Thursday, November 19, 2009
Beam Bottles: A Sequel
At the risk of seeming to “beat a dead horse,” I return to the subject of Beam bottles, specifically decanters in its self-vaunted “Executive” series -- a subject first raised in my posting on September 3 of this year.
Recently on eBay four decanters in the Executive Series, shown here, were offered as a group with bidding beginning at $9.99. From left to right, they were “Charisma” issued by the Jim Beam distillery in 1970, “Flora de Oro” from 1976, “Reflections” from 1975, and “Regency” from 1972. All were attested to be in excellent condition.
Researching the values placed on these decanters in recent bottle price guides, Charisma by itself was worth $15, although by 2005 the Antique Trader guide had reduced it to $4-7. Flora de Oro warranted a $12 value from both. Koval set Reflections at $13 and Regency at $12; Antique Trader valued them at $8-10 and $7-9, respectively.
Using Koval’s as a guide, the total value of the four was $52; for Antique Trader the total was $38. Yet the opening asking price on eBay was $9.99 or approximately $2.50 each. Even at that that give-away price, there were no bidders. Nobody in eBay’s national audience was interested even at a bargain basement price.
Recall that this series was touted by early Beam Bottle guides in glowing terms. A 1967 example of the hyperbole about the Beam Executives: “Decanters in this series are highly sought after by collectors today and will surely be tomorrow’s treasured antiques! Most everybody, even non-collectors it seems, cherishes these bottles. Consequently the empty bottles are very seldom seen offered for re-sale.”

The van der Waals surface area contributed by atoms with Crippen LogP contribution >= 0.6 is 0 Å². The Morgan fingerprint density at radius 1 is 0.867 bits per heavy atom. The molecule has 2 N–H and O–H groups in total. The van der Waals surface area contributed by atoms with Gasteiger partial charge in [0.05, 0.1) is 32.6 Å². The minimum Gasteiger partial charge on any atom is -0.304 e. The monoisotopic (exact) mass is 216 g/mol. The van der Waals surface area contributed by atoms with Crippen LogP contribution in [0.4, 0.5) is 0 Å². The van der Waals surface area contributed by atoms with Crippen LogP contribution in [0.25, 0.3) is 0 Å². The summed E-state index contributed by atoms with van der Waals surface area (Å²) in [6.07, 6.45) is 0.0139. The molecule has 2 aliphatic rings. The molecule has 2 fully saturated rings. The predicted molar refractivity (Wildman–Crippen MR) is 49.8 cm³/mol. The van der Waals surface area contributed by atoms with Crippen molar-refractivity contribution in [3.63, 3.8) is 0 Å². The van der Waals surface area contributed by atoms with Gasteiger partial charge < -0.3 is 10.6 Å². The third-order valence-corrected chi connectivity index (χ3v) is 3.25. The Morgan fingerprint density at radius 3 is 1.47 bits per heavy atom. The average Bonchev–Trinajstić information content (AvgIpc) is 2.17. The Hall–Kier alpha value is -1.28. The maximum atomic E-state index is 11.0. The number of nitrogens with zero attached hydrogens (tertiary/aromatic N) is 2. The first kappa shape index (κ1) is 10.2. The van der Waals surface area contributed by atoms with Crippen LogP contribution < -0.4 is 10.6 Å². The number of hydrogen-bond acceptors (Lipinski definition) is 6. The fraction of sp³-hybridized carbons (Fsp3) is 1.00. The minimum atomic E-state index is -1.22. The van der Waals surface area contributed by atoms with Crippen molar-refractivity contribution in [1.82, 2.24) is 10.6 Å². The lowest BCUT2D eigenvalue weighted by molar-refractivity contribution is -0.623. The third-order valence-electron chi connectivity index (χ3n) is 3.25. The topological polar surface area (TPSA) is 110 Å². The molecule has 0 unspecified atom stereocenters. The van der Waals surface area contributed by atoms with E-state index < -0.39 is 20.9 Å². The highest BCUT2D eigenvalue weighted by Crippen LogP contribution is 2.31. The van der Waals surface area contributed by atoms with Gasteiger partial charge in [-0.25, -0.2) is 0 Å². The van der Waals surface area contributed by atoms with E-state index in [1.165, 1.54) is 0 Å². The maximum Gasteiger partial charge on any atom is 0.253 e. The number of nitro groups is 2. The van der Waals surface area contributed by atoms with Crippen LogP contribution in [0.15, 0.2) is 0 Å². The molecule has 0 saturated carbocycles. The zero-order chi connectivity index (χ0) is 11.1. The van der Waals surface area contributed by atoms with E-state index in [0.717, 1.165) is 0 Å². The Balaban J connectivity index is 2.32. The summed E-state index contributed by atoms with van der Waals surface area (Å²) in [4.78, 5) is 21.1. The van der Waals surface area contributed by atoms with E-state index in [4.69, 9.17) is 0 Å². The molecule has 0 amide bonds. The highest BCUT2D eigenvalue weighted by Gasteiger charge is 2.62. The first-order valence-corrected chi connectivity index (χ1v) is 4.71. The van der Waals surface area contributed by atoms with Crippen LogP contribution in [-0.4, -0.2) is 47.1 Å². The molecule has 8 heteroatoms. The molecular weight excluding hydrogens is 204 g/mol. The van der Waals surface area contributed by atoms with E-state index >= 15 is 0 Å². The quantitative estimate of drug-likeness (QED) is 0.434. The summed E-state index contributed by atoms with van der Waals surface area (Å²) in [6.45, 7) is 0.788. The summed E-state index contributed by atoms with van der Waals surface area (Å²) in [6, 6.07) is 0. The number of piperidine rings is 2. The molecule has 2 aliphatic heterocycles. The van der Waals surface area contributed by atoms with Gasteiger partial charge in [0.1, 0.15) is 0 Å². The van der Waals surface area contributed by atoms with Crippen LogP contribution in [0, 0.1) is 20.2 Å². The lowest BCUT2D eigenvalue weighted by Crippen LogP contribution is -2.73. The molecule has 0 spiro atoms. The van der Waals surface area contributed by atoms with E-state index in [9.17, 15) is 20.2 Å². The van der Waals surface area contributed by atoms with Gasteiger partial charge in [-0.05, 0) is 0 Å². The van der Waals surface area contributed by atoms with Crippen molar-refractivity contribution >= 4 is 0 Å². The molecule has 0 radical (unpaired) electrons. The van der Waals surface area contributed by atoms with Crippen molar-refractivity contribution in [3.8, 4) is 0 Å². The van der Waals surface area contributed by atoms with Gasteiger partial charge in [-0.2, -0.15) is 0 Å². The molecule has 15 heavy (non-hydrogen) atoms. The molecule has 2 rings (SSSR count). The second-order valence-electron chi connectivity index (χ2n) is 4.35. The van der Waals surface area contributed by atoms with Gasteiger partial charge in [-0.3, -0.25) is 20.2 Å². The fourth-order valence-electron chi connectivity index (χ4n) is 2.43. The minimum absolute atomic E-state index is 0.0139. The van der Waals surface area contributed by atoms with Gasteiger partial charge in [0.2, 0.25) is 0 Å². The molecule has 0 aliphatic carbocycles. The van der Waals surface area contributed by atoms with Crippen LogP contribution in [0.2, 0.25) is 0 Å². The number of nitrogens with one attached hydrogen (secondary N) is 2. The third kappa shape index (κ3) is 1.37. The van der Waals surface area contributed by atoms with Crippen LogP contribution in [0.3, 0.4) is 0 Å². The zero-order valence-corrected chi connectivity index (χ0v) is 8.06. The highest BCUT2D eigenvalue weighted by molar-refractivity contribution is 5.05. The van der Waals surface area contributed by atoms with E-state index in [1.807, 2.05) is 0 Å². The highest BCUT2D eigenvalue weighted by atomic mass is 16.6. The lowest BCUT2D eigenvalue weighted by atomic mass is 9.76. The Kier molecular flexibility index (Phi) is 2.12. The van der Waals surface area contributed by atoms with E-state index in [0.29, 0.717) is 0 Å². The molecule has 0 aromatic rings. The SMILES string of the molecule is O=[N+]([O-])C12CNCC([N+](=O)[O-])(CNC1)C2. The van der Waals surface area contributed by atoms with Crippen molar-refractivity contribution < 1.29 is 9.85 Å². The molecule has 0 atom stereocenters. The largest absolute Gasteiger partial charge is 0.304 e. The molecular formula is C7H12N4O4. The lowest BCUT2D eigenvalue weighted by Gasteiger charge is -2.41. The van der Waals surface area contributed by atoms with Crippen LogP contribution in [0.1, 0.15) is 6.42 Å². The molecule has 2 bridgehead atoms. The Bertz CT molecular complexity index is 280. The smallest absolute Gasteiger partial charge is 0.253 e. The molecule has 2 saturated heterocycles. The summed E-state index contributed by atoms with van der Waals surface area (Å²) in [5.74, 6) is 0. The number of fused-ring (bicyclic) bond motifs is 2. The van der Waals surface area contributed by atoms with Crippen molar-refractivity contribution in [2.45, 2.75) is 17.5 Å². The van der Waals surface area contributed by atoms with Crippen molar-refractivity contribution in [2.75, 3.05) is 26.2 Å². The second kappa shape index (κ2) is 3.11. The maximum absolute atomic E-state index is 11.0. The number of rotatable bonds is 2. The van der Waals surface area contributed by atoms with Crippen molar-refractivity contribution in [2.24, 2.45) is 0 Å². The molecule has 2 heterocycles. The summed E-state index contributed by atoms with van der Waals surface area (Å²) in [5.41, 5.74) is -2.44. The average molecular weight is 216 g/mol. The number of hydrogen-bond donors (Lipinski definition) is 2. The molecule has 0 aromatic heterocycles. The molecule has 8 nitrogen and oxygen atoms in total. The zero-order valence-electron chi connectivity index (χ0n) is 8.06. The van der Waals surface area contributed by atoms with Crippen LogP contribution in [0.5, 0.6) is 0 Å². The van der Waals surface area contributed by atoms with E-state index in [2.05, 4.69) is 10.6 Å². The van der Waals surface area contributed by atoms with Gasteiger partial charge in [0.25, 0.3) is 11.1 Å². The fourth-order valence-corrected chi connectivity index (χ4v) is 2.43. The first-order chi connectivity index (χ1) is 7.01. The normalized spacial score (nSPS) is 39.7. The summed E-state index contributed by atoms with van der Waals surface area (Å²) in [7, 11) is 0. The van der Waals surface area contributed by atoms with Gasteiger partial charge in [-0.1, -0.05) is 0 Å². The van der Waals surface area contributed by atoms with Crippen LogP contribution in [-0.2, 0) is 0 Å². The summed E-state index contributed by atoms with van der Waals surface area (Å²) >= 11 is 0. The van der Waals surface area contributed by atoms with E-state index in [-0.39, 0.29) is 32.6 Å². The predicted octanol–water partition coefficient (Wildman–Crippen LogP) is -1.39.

Wrong! They come up for sale all the time. Just after the Beam quartet failed to find a buyer, the 1965 “Marbled Fantasy”, shown here, was offered in original box at $25. Again no bidder. This item was valued at $27 in 1967 and $42 in 2005. Same result as earlier: no bidders.
I have only one Beam item, purchased more than 20 years ago. It is a small stoneware pitcher issued by the Milwaukee Jim Beam Club that imitates the bark of a white birch tree. I have kept it not because it will be “tomorrow’s treasured antique,” and someday hope to make a bundle on it, but because it is from a town to which I have emotional ties and because it has a highly unusual motif.
There is one final indignity to relate to Beam bottle collectors. The Executive Series quartet shown here subsequently was relisted on eBay. This time their owner asked $24 for the lot on a “buy it now” or “best offer" basis. Again, there were no takers. Once touted as tomorrow’s treasures, Beam decanters instead are today’s duds.